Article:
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Investigation widens into B.C. sled dog killings

An image from the website for Outdoor Adventures Whistler, which offers sled dog outings.
An image from the website for Outdoor Adventures Whistler, which offers sled dog outings.

What led to killings of 100 sled dogs in Whistler last spring? British Columbia's Premier Gordon Campbell has appointed a task force as part of a widening investigation into the animal deaths at a dog sled compound near the winter resort town of Whistler.

Dogs were employed for Olympic Games tourists

The dogs were owned by the firm Outdoor Adventures Whistler, and many were brought in for activities related to the 2010 Olympic Games. An employee of the company sought workman's compensation after saying he suffered post traumatic stress disorder after carrying out a mass 'cull' - or killings - of dogs for the firm last April. 

The Vancouver Sun's Kim Pemberton reports Premier Campbell has given the task force 45 daysto complete their review:

"We want to get the facts and act and make sure it doesn't ever happen again. The tragic and disturbing details that have emerged around how these dogs were inhumanely treated are not acceptable to British Columbians or to their government."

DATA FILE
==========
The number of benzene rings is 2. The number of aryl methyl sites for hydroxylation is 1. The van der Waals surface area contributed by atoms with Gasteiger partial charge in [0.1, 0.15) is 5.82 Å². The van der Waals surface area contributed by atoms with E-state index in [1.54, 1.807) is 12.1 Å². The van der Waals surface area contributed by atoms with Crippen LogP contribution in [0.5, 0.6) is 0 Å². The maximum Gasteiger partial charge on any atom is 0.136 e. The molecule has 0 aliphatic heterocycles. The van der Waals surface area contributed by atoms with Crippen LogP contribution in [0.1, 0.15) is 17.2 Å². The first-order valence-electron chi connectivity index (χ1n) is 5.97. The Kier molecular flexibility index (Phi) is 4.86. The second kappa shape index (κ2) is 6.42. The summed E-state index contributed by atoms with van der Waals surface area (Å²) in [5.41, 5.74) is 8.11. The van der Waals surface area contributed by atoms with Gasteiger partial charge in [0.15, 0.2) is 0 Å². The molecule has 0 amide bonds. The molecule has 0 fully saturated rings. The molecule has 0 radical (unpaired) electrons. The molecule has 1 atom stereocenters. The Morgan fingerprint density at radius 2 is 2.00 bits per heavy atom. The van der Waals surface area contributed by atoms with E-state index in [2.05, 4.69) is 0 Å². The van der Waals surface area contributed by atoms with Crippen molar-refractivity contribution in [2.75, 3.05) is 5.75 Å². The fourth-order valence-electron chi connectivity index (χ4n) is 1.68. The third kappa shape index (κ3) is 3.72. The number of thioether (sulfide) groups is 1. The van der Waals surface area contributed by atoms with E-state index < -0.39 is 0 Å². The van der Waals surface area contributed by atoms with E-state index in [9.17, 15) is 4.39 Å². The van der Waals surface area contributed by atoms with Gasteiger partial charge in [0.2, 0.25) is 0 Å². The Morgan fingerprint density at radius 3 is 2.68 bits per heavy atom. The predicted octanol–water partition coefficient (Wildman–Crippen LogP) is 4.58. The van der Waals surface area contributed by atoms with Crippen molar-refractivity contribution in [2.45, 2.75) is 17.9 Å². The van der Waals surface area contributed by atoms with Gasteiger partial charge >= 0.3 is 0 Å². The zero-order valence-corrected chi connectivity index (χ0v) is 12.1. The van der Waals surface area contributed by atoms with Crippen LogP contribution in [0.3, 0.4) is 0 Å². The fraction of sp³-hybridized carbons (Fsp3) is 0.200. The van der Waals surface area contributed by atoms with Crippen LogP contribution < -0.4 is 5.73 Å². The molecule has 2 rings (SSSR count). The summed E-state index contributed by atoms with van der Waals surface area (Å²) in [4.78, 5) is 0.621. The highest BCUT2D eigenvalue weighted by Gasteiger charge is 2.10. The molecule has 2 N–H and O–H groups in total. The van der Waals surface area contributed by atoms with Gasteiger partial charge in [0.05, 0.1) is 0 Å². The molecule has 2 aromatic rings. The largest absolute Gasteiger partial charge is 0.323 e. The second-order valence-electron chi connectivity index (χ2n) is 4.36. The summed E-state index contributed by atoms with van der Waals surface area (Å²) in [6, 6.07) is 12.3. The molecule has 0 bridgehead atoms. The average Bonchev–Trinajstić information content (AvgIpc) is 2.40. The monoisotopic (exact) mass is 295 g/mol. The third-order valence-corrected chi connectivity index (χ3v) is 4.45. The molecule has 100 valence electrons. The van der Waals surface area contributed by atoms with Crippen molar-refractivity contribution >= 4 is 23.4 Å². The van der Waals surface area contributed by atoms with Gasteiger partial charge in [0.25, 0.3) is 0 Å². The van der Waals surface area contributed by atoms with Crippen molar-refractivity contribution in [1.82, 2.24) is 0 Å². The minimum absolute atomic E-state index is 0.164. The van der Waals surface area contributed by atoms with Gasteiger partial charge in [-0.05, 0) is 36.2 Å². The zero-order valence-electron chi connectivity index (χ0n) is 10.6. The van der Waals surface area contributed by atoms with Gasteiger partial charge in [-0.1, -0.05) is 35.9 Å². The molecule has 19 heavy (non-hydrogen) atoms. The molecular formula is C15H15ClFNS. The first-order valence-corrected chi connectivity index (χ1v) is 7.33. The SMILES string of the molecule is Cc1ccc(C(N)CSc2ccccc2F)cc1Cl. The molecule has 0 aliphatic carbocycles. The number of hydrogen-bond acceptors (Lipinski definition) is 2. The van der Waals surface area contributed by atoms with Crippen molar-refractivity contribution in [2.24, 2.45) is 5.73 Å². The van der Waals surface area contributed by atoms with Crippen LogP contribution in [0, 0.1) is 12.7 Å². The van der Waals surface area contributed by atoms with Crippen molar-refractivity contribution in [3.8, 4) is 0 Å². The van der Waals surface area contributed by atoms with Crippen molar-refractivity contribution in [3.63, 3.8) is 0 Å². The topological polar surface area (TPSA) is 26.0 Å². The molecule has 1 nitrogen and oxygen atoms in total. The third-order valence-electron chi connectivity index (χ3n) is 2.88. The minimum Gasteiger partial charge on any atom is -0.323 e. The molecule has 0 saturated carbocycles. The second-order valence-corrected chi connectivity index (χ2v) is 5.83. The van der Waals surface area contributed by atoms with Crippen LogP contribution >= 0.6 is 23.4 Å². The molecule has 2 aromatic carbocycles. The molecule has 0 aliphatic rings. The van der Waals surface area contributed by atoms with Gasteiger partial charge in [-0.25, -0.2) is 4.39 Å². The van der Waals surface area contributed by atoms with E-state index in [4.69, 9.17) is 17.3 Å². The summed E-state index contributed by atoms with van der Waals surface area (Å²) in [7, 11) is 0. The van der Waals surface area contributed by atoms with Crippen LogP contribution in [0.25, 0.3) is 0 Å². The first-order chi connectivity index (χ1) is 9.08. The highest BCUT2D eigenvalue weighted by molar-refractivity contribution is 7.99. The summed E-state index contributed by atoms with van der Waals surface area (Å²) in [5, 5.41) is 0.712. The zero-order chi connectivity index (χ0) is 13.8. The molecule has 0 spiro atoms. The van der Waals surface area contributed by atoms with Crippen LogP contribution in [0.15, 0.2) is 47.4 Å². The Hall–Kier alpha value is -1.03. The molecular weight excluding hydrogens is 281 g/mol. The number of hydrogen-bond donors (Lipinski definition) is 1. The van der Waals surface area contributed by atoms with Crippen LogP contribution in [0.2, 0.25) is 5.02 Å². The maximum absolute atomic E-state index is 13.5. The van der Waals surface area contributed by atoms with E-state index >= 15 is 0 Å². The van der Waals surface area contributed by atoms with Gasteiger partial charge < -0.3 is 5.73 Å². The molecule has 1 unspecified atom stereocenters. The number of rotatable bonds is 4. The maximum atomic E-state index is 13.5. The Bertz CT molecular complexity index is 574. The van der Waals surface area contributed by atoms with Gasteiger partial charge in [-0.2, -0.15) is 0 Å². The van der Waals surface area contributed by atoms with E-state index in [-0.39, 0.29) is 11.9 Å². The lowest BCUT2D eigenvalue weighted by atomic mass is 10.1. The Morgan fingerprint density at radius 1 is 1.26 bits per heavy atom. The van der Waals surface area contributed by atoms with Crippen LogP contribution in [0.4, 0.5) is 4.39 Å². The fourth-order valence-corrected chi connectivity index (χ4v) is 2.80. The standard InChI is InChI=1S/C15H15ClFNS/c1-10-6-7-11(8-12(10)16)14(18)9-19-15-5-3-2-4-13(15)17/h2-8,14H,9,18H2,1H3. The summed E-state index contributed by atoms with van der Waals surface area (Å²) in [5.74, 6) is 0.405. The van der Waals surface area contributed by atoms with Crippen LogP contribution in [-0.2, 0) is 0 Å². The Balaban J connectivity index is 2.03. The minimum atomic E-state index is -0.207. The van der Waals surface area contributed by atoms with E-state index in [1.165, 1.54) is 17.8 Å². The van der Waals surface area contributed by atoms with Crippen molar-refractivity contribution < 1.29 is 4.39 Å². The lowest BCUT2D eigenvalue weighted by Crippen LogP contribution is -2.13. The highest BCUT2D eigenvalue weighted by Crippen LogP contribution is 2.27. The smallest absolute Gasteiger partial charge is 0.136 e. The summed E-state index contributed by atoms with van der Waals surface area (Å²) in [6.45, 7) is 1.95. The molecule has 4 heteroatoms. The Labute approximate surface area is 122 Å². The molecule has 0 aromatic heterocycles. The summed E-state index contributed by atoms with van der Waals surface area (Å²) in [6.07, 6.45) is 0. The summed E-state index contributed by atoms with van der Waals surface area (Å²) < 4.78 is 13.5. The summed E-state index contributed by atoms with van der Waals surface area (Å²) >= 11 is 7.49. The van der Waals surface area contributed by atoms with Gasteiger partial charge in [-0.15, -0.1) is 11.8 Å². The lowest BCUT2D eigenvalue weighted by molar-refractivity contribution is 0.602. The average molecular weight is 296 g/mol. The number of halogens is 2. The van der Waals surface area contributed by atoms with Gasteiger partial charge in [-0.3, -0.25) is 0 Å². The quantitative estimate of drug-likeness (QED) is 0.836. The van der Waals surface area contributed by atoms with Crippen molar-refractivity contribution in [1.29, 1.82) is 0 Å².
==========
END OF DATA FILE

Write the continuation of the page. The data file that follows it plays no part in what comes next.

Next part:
The Sun reports 100 of 350 dogs were killed on April 21st and 23rd, according to the employees complaint. His compensation claim was first heard last May, and was approved late last month, according to Worksafe BC (WBC). The officer who heard the case has said the man's employer did not dispute the claim.

But in a statement to Whistler-area media on Wednesday, Outdoor Adventures owner Joey Houssian appealed for cool heads, according to reporter Jennifer Miller of the Whistler Question:

"Like everyone we were shocked and horrified when we learned of the details in the WCB document last week," he wrote on Wednesday.

Threats of violence since case came to light

Miller writes Royal Canadian Mounted Police officials confirmed threats have been made against some associated with the sled dog operation. The Sun will not name the man who brought the complaints, citing concern for his mental condition. 

Pemberton writes, "It is believed the man is in hiding after threats to his life."  According to the Question's Miller: "Those threats constitute a criminal offence."

The task force will include members of the SPCA and elected leaders, among others. Public meetings are unlikely, according to task force chair Terry Lake of Kamloops-North Thompson, citing the need to complete the work in 45 days, according to the Sun.

Demonstration on Saturday

Protesters against animal cruelty will gather in West Vancouver on Saturday in an event organizers have titled "Barking Mad." According to

“We need to channel something positive from this tragic event and show the world that this is not Canada, and it’s not the way we treat animals,” said (Catherine) Barr, the site's community blog editor.

The event is scheduled from Noon to 2 p.m. at West Vancouver's Ambleside Dog Park.